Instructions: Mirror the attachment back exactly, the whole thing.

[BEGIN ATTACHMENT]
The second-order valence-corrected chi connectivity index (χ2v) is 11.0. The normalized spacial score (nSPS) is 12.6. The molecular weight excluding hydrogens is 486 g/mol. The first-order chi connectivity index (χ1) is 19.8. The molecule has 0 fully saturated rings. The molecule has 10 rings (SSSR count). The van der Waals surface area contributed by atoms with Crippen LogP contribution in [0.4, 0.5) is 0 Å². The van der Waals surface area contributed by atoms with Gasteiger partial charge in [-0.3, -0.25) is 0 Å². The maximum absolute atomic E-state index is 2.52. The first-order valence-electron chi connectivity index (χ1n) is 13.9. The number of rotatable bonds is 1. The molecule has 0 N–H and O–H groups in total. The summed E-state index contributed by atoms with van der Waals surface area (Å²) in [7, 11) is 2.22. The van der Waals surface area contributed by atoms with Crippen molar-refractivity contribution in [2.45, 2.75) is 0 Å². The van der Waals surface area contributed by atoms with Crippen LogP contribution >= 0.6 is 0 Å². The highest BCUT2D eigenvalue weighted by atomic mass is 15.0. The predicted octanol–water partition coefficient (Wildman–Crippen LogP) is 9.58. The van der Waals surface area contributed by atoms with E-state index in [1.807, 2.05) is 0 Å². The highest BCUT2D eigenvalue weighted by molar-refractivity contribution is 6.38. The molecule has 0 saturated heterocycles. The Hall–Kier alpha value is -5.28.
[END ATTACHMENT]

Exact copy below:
The second-order valence-corrected chi connectivity index (χ2v) is 11.0. The normalized spacial score (nSPS) is 12.6. The molecular weight excluding hydrogens is 486 g/mol. The first-order chi connectivity index (χ1) is 19.8. The molecule has 0 fully saturated rings. The molecule has 10 rings (SSSR count). The van der Waals surface area contributed by atoms with Crippen LogP contribution in [0.4, 0.5) is 0 Å². The van der Waals surface area contributed by atoms with Gasteiger partial charge in [-0.3, -0.25) is 0 Å². The maximum absolute atomic E-state index is 2.52. The first-order valence-electron chi connectivity index (χ1n) is 13.9. The number of rotatable bonds is 1. The molecule has 0 N–H and O–H groups in total. The summed E-state index contributed by atoms with van der Waals surface area (Å²) in [7, 11) is 2.22. The van der Waals surface area contributed by atoms with Crippen molar-refractivity contribution in [2.45, 2.75) is 0 Å². The van der Waals surface area contributed by atoms with Crippen LogP contribution >= 0.6 is 0 Å². The highest BCUT2D eigenvalue weighted by atomic mass is 15.0. The predicted octanol–water partition coefficient (Wildman–Crippen LogP) is 9.58. The van der Waals surface area contributed by atoms with E-state index in [1.807, 2.05) is 0 Å². The highest BCUT2D eigenvalue weighted by molar-refractivity contribution is 6.38. The molecule has 0 saturated heterocycles. The Hall–Kier alpha value is -5.28.